HIPAA does not affect church records
Reader Mary M. is up against a real problem.
An Ohio resident, she wants to see records of an old Polish church in the Roman Catholic Diocese of Cleveland, but every time she asks to see them, she’s told that “the bishop states that only the parish pastor or secretary can look at the records because of HIPAA.”
Mary notes that: “The older relatives are all deceased. Most of the older records are in Polish. Neither (the priest nor the parish secretary) can read Polish. If they can’t read it, they tell us that record is illegible and can’t give any further information. How does HIPAA play a part in researching the records and is there any way around it? I have over a hundred relatives who were either founding members of this parish or just members and I can’t even search them.”
HIPAA, for the record, is the Health Insurance Portability and Accountability Act of 1996,1 a federal law that — sigh — has absolutely nothing to do with church records.
And what she’s running into is a common problem: a total misunderstanding by laypeople and records custodians about HIPAA, what it is, what it does and what it just doesn’t do.
What Congress was out to do was make the health care system more efficient by getting electronic information exchanges working.2 To get people to go along, the law strongly protects the confidentiality of that information. It’s now a federal crime to disclose it without authorization.3 And Congress told the US Department of Health and Human Services (“HHS”) to set up privacy rules as well.4
The statute did a lot of different things, but the aspect we’re all concerned with is its effect on what the law called “individually identifiable health information.”5
The definition of that sort of information in the statute and in the regulations is pretty broad. It includes anything that identifies the person by name (or can be used to do that) and shows:
• the individual’s past, present or future physical or mental health or condition,
• the provision of health care to the individual, or
• the past, present, or future payment for the provision of health care to the individual.
Individually identifiable health information includes things like a person’s name, address, birth date, Social Security Number.6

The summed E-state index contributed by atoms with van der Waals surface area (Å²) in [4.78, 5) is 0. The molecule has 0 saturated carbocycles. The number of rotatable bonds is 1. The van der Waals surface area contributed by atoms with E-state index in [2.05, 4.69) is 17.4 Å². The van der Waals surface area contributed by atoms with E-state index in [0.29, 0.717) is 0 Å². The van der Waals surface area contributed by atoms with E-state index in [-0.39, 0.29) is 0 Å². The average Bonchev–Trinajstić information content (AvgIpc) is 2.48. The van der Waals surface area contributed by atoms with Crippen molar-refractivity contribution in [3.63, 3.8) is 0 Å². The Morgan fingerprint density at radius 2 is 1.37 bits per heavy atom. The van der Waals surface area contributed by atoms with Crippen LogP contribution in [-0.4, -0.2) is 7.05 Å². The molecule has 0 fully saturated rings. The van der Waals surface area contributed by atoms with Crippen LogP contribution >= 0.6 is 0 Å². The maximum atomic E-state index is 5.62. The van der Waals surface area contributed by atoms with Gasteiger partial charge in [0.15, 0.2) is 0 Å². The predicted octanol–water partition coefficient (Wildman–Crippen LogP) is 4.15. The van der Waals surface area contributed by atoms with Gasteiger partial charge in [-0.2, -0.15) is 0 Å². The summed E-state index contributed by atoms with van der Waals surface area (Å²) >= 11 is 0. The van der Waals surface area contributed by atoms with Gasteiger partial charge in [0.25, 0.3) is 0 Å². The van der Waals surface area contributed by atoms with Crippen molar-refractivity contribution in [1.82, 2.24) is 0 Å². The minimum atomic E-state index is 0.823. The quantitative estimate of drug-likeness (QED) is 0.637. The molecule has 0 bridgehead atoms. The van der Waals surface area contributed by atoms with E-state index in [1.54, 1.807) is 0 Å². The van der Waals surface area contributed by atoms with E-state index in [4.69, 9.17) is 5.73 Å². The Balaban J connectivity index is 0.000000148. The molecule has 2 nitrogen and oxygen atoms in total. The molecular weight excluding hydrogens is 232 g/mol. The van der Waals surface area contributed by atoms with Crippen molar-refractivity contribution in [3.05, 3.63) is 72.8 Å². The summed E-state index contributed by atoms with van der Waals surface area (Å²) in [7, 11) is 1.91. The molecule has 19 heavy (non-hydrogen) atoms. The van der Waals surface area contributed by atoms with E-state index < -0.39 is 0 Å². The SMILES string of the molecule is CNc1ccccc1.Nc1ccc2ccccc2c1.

And even with that very broad definition, absolutely not one bit of the law or the regulations affects church records or church archives at all.
The reason is simple: HIPAA only affects “covered entities” — health plans, health care clearinghouses, and health care providers, and only if they transmit information in electronic form about certain “covered transactions.”7 That means, just as an example, that a K-12 public school that has doctors and nurses and psychologists and counselors working with students is NOT a covered entity (in this case, because it doesn’t bill for its health-related services).8
And it means, as well, that — unless we’re talking about a church-operated medical clinic or hospital — church records like the parish records Mary would like to see are not affected by HIPAA because the church is NOT a covered entity.
This couldn’t be clearer under the law, and The Legal Genealogist is hardly the first person to have said it outright: a church is NOT a covered entity.9 Here, as just one example, is what the American Bar Association has to say:
Many private employers, churches, or social organizations that receive medical information about employees, parishioners, or members have the mistaken notion that they become subject to the HIPAA regulations once they receive such information. They do not. The privacy standards are applicable only if the individual or entity is a healthcare provider, health plan, or health clearinghouse (not addressed in this article) or has a business associate agreement with such a covered entity.10
And, for the record, a genealogical archive like a local historical society museum is NOT a covered entity. A library is NOT a covered entity. A cemetery is NOT a covered entity. They’re not in the health care business, and even if somehow a piece of health-related information shows up in a document they possess that doesn’t magically morph them into covered entities.
So no. HIPAA doesn’t lock up those records at all.
Convincing the parish priest, secretary and bishop… that’s another story. But one thing Mary can try is to find out who the attorney for the diocese is and write to the attorney directly, explaining the problem and asking for clarification on records access. She could even enclose a copy of this post…
- P.L. 104-191 (1996), codified at various parts of the United States Code and particularly at 42 U.S.C. § 1320d et seq. ↩
- 67 Fed. Reg. 14776, 14776 (27 March 2002). ↩
- 42 U.S.C. §§ 1320d-1(d), 1320d-2. ↩
- See 42 U.S.C. §§ 1320d-1(d), 1320d-2. ↩
- 42 U.S.C. § 1320d(6). ↩
- See generally 45 C.F.R. § 164.514(b). ↩
- 42 U.S.C. § 1320d-1(a). See also 45 CFR § 160.102. ↩
- USHHS, Office for Civil Rights, “Does the HIPAA Privacy Rule apply to an elementary or secondary school?” (http://www.hhs.gov/ocr/privacy/hipaa/faq/ferpa_and_hipaa/513.html : accessed 29 Apr 2014). ↩
- See e.g. Hindson & Melton, “The HIPAA Privacy Rule And Your Church,” Hindson & Melton Attorneys at Law (http://hindsonmelton.net : accessed 29 Apr 2014). Also United Methodist Church, General Council on Finance and Aministration, “HIPAA Privacy Rule and Local Churches,” PDF (http://www.churchadminpro.com : accessed 29 Apr 2014). ↩
- Susan Scheutzow, “HIPAA: A Primer,” American Bar Association, GPSolo Magazine – April/May 2004, reprinted online (https://www.americanbar.org/ : accessed 29 Apr 2014). ↩